Mike Reese. Whether or not HB 2787 becomes law remains to be seen, but the legislation authored by the Westmoreland County Republican addressing spectators at high school sports passed both chambers with ease. HB 2787, which would give school districts the power to determine the amount of fans permitted at high school sporting events, passed the House last week by 155-47 vote and passed the Senate this week by a 39-11 vote. Gov. Tom Wolf has said that he plans to veto the legislation, describing the legislation as unnecessary due to school districts “already having local control on decisions on school sports,” while adding that not abiding by the 250 person outdoor gathering limit could lead to spreading the virus, according to the Pittsburgh Post-Gazette

 

 

John Farmer Memorial Journalism Fund. A new fund was created to honor the late Star-Ledger columnist and editorial page editor. LehighValleyLive reports that the fund “seeks to foster work that operates at the nexus of local and national news, with an emphasis on politics,” which Farmer “so dearly loved.” The first project to receive backing from the fund is “Swing County, Swing State” that takes a deep dive into the importance of Northampton County for the upcoming election. 

 

 

 

John Cordisco. The head of the Bucks County Democratic Committee and former state rep was nominated to serve on the SEPTA board, taking over for former Republican Bucks County Commissioner Charles Martin, whose term expires later this month, according to the Bucks County Courier Times. Cordisco, who described the appointment as an “honor and privilege,” will assume the appointment at the next board meeting, scheduled for Sept. 24.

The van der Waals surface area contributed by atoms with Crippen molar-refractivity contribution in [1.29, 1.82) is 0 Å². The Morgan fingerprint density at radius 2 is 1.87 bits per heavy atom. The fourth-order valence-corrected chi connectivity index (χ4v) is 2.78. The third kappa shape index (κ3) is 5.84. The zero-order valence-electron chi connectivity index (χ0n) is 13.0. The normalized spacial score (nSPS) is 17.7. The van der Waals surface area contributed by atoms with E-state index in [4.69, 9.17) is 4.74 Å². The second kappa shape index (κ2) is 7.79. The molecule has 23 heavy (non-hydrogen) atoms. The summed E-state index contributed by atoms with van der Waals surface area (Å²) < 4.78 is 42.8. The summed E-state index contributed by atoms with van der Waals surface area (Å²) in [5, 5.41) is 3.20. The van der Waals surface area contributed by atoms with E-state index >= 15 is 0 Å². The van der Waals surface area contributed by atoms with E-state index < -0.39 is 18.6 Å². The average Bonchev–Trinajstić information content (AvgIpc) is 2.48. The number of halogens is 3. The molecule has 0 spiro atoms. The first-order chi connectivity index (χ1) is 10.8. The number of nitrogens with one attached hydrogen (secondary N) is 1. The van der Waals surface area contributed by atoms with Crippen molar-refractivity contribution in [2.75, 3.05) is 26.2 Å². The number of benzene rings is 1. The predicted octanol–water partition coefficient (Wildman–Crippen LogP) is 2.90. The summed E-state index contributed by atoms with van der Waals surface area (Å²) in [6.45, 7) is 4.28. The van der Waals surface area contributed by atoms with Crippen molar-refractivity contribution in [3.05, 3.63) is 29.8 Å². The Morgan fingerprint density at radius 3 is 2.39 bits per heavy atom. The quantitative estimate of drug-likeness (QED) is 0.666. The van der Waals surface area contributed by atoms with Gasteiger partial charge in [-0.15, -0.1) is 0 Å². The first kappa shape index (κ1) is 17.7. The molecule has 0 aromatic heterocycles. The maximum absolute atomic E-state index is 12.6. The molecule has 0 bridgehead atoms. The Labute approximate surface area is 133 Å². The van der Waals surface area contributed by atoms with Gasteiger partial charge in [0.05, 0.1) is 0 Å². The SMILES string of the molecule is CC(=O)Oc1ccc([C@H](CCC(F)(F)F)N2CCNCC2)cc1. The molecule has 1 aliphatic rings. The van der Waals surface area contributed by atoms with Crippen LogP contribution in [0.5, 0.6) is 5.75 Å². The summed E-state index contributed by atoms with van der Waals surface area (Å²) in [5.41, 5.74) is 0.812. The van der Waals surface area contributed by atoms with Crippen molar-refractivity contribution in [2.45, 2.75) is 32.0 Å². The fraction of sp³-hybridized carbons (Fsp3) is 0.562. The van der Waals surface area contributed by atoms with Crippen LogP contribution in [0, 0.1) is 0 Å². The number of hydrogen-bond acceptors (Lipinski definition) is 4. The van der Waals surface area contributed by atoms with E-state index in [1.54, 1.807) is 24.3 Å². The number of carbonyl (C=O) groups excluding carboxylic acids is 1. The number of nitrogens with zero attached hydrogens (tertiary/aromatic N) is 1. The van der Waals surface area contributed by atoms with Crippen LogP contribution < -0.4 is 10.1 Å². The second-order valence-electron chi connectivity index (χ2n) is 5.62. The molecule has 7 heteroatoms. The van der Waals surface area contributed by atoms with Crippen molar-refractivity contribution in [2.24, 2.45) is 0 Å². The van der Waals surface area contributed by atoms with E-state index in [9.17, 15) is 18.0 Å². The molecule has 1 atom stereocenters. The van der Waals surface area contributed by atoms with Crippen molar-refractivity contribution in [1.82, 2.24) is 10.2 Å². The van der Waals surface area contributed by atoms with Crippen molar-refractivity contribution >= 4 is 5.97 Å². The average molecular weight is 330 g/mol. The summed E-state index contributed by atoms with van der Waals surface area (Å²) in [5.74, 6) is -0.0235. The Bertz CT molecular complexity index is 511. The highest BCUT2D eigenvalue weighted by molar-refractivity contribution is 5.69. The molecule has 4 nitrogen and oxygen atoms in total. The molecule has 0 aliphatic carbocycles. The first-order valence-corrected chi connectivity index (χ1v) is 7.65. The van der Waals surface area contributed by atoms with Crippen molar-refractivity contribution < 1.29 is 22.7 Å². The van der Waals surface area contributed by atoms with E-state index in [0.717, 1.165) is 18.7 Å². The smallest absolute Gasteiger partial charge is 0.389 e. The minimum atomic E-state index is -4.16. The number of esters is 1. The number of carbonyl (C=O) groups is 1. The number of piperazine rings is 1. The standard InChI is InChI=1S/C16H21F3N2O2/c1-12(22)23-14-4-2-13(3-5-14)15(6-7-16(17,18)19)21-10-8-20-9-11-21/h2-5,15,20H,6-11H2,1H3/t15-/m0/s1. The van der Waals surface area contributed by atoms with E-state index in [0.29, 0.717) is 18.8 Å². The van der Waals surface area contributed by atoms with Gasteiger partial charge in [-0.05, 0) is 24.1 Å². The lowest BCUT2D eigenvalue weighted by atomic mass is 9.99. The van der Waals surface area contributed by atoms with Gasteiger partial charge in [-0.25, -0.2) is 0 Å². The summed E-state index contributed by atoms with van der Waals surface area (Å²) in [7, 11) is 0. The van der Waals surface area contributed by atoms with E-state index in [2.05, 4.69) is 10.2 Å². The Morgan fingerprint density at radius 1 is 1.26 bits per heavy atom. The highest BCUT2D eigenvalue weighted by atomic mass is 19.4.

TWEET OF THE WEEK 

 

September 11th, 2020 | Posted in Editorial, Features, Front Page Stories, Sticky, Top Stories | 4 Comments

4 thoughts on “September 11th Ups & Downs”

  1. vince phillips says:

    It’s unfortunate but not too amazing that people would take a solemn observance like this to talk about anything else that on their minds. Respect, people.

  2. the white whale says:

    Is the FBI still investigating Ray Zaborney and Maverick Strategies?

  3. Thomas Paine says:

    Legalizing pot is the next step. The Commonwealth is resistant to not taxing frackers and not taxing pot sales both of which could generate big dough. Does anyone ever go to a doctor for the first time and when you fill out a form one of the questions asked is if you use substances, ie, pot. Apparently, I’m in the minority as it is no because if the question is on the form a whole lot of folks do. So, why is the Commonwealth denying a revenue stream of taxing pot? Makes no sense.

    1. Dan says:

      Personally I don’t care if people shoot Sunoco 260 into their veins but there are societal consequences of recreational pot. For instance where does one find a middle class job when all craft labor unions and their customers require clean drug tests for employment, similarly health care, primary metals, transportation, public utilities, oil and gas operations, chemical industry. Try to get a CDL with a positive test. Users will have to default to lesser paying occupations, usually without health care and retirement benefits. Then Jane and Joe taxpayer get to pick up the tab, individual “benefit”, socialized cost.
      The public health costs of legal alcohol are well known, why go down this path knowingly with pot.
      Instead of looking for more tax revenue how about using the magic of reduced spending, starting with the oversized legislature. You can have a better legislature but you can’t pay more for one…..

Got Something To Say:

Your email address will not be published. Required fields are marked *

*

*